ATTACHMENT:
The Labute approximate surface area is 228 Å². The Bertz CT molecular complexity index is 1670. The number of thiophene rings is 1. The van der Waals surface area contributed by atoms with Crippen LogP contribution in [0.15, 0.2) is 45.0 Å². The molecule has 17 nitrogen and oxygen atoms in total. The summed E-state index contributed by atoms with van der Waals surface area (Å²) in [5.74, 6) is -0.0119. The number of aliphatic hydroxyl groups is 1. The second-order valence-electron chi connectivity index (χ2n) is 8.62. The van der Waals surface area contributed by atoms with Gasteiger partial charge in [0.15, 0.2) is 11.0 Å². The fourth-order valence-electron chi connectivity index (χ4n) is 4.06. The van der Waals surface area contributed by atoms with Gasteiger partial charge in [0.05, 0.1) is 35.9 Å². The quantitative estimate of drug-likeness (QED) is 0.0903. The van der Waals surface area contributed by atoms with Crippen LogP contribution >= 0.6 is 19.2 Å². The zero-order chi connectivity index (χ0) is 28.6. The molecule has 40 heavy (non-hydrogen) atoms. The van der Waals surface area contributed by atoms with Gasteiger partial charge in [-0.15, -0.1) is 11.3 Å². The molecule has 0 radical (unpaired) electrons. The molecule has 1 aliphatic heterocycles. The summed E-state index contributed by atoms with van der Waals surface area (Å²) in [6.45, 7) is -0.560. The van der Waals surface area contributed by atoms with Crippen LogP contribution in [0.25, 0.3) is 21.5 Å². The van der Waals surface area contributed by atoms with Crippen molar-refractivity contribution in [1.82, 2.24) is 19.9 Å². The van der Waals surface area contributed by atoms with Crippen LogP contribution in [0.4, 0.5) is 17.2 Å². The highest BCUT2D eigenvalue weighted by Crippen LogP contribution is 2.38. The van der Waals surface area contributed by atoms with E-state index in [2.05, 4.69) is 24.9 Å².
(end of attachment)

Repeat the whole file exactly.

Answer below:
The Labute approximate surface area is 228 Å². The Bertz CT molecular complexity index is 1670. The number of thiophene rings is 1. The van der Waals surface area contributed by atoms with Crippen LogP contribution in [0.15, 0.2) is 45.0 Å². The molecule has 17 nitrogen and oxygen atoms in total. The summed E-state index contributed by atoms with van der Waals surface area (Å²) in [5.74, 6) is -0.0119. The number of aliphatic hydroxyl groups is 1. The second-order valence-electron chi connectivity index (χ2n) is 8.62. The van der Waals surface area contributed by atoms with Gasteiger partial charge in [0.15, 0.2) is 11.0 Å². The fourth-order valence-electron chi connectivity index (χ4n) is 4.06. The van der Waals surface area contributed by atoms with Gasteiger partial charge in [0.05, 0.1) is 35.9 Å². The quantitative estimate of drug-likeness (QED) is 0.0903. The van der Waals surface area contributed by atoms with Crippen LogP contribution >= 0.6 is 19.2 Å². The zero-order chi connectivity index (χ0) is 28.6. The molecule has 40 heavy (non-hydrogen) atoms. The van der Waals surface area contributed by atoms with Gasteiger partial charge in [-0.15, -0.1) is 11.3 Å². The molecule has 0 radical (unpaired) electrons. The molecule has 1 aliphatic heterocycles. The summed E-state index contributed by atoms with van der Waals surface area (Å²) in [6.45, 7) is -0.560. The van der Waals surface area contributed by atoms with Crippen LogP contribution in [0.25, 0.3) is 21.5 Å². The van der Waals surface area contributed by atoms with Crippen molar-refractivity contribution in [1.82, 2.24) is 19.9 Å². The van der Waals surface area contributed by atoms with Crippen LogP contribution in [0.4, 0.5) is 17.2 Å². The highest BCUT2D eigenvalue weighted by Crippen LogP contribution is 2.38. The van der Waals surface area contributed by atoms with E-state index in [2.05, 4.69) is 24.9 Å².